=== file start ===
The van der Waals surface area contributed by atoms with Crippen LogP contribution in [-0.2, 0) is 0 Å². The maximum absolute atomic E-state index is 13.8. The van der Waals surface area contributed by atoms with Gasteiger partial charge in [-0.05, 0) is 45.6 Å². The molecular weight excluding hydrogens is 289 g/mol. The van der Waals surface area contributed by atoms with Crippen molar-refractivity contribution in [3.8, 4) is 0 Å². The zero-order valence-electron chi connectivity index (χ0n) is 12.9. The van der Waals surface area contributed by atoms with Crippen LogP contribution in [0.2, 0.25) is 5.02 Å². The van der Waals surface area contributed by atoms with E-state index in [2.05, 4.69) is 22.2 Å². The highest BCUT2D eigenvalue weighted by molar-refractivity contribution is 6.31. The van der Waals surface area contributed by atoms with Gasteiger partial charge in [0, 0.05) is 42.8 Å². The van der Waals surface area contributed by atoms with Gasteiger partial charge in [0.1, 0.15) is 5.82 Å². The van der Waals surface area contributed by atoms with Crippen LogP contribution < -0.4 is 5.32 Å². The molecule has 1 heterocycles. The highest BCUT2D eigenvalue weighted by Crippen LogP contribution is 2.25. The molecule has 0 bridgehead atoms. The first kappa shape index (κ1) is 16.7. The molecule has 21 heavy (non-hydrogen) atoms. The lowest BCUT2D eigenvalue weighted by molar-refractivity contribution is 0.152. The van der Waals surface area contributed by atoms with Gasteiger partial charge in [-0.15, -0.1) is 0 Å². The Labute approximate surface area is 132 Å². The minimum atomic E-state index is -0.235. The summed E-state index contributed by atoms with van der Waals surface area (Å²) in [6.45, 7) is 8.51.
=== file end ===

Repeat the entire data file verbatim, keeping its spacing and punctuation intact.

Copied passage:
The van der Waals surface area contributed by atoms with Crippen LogP contribution in [-0.2, 0) is 0 Å². The maximum absolute atomic E-state index is 13.8. The van der Waals surface area contributed by atoms with Gasteiger partial charge in [-0.05, 0) is 45.6 Å². The molecular weight excluding hydrogens is 289 g/mol. The van der Waals surface area contributed by atoms with Crippen molar-refractivity contribution in [3.8, 4) is 0 Å². The zero-order valence-electron chi connectivity index (χ0n) is 12.9. The van der Waals surface area contributed by atoms with Crippen LogP contribution in [0.2, 0.25) is 5.02 Å². The van der Waals surface area contributed by atoms with E-state index in [2.05, 4.69) is 22.2 Å². The highest BCUT2D eigenvalue weighted by molar-refractivity contribution is 6.31. The van der Waals surface area contributed by atoms with Gasteiger partial charge in [0, 0.05) is 42.8 Å². The van der Waals surface area contributed by atoms with Gasteiger partial charge in [0.1, 0.15) is 5.82 Å². The van der Waals surface area contributed by atoms with Crippen LogP contribution < -0.4 is 5.32 Å². The molecule has 1 heterocycles. The highest BCUT2D eigenvalue weighted by Crippen LogP contribution is 2.25. The molecule has 0 bridgehead atoms. The first kappa shape index (κ1) is 16.7. The molecule has 21 heavy (non-hydrogen) atoms. The lowest BCUT2D eigenvalue weighted by molar-refractivity contribution is 0.152. The van der Waals surface area contributed by atoms with Gasteiger partial charge in [-0.15, -0.1) is 0 Å². The Labute approximate surface area is 132 Å². The minimum atomic E-state index is -0.235. The summed E-state index contributed by atoms with van der Waals surface area (Å²) in [6.45, 7) is 8.51.